Teessiders set up craft brewery in French Alps, and name their fermenters after Boro managers

Teessiders set up craft brewery in French Alps, and name their fermenters after Boro managers
  • 18:00, 3 DEC 2018


Best friends Ash Smith and Tim Longstaff have set up a successful craft brewery in France - and the footie mad pair have even named their beloved fermenters after Boro managers.

The Teessiders send out their beer to busy pubs and bars across the French Alps, from Chamonix to Morzine.

Their business - Sapaudia Brewing Company - has four fermenters called Karanka, Robson, McClaren and Pulis which can all hold about 1,500 litres of beer each.

It's the first craft brewery in the Tarantaise Valley and among the first in France.

Tim, 27, from Eaglescliffe, said: "There are lots of local breweries around Middlesbrough but in France, things tend to happen a bit slower.

"We were basically annoyed into doing it, because we couldn't find a decent beer to drink after going skiing or mountain biking.

"We are the first in this valley, it's slowly starting to take off here.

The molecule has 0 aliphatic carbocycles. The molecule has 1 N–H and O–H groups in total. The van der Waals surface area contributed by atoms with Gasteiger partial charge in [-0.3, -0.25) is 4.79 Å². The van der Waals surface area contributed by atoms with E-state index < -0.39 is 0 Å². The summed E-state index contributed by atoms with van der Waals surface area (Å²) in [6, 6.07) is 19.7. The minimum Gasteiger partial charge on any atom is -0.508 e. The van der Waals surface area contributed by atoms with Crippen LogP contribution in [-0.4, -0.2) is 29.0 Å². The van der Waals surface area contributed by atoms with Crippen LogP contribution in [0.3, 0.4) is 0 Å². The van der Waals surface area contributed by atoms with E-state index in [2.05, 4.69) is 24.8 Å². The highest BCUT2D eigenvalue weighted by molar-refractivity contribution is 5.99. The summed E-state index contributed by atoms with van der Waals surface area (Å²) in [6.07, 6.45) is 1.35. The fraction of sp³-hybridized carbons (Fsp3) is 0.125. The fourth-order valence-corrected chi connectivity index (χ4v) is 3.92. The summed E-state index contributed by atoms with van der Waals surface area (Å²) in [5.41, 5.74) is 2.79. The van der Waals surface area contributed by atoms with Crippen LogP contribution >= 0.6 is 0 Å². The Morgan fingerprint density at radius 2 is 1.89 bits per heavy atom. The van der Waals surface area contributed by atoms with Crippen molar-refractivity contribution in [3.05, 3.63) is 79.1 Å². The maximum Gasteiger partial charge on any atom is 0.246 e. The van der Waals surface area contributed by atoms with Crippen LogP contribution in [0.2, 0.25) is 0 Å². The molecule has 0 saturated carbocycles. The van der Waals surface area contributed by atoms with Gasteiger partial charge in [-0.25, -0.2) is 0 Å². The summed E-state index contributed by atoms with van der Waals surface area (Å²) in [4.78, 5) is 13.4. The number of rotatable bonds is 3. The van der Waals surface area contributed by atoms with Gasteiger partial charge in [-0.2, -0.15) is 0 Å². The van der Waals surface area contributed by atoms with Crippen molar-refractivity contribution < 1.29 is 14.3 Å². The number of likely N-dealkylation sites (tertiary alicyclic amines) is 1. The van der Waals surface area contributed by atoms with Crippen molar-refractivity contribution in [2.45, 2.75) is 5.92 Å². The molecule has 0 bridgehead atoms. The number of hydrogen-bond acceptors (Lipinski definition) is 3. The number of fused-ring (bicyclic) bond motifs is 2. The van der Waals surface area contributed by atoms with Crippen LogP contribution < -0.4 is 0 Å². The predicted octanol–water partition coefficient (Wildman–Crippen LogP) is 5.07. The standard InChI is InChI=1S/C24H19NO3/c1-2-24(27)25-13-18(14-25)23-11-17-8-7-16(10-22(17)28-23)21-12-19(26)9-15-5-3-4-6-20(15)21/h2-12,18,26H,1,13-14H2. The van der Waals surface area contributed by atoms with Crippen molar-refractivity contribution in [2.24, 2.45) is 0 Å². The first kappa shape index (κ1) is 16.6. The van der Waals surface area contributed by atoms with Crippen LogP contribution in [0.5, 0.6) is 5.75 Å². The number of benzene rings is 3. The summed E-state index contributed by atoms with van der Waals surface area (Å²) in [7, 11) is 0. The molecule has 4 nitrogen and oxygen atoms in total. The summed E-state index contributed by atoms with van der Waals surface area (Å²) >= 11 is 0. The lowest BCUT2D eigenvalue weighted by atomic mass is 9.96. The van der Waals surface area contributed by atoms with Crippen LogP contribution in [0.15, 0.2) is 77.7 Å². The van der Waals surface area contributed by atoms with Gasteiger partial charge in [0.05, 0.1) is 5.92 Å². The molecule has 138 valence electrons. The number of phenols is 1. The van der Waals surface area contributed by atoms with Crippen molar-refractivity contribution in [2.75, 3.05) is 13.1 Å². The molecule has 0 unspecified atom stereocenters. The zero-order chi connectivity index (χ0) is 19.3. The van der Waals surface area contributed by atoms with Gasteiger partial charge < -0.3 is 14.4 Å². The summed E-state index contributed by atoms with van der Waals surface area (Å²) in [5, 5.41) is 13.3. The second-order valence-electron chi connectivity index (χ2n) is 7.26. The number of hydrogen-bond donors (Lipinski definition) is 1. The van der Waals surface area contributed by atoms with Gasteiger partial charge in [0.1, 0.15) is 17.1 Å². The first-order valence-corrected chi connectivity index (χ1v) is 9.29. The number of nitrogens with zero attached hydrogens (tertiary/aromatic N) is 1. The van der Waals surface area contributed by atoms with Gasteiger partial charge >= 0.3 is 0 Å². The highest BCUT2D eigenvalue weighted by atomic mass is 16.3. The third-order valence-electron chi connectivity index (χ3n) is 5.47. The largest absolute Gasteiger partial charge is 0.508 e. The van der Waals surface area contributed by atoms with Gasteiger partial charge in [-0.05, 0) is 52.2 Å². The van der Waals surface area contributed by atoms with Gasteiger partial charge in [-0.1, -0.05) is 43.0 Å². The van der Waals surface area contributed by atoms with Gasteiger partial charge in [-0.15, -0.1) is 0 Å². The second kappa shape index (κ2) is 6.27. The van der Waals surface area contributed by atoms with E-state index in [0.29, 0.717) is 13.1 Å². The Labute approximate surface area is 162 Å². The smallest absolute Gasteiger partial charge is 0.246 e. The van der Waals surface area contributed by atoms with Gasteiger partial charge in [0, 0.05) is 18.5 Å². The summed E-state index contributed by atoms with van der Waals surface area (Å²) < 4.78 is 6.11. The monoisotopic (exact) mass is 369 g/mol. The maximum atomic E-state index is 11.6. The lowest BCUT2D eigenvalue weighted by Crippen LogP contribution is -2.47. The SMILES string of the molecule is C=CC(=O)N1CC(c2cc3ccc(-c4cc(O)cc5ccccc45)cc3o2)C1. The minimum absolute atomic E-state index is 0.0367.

"All the big French resorts are on our doorstep - Val d'Isere, Tignes, Les Arcs.

"We do everything ourselves from marketing and branding to deliveries so we are involved in every step of the process.

"There's a lot of driving."

Inside the best friend's brewery in the French Alps 

Tim and Ash, 39, from Yarm, are lifelong friends - as were their dads before them.

"Our families go way back, which is cool," added Tim.

"I first came to the French Alps to do a skiing season because I'd just finished uni and knew I didn't want to get a real job just yet.

"I've been living out here for two years and Ash has been here for 10 years.

"We still watch Boro play.

"I don't make it home that often as it's quite difficult and expensive, but the last Boro game I got to was when they got promoted against Brighton.

"If we get to Wembley, I'll be back."

Now the pair is looking to grow their business - and have even produced 3,000 cans of their brew to go into self-catering apartments and 'honesty bars' at ski chalets cross the resorts.

"We try to get the French locals involved as much as possible, so it's not just British tourists," said Tim.

"They love anything that is locally produced."

Their beer goes to the busiest pubs, bars and clubs across the French Alps 

He added: "We are brewing as much as we can, we want to supply this part of the world with great locally-brewed beer - and after that, who knows?

"We expect craft beer in France to grow quite quickly.

"We're not sure we'll be sending any kegs to the Bongo anytime soon - but we'll see what happens."

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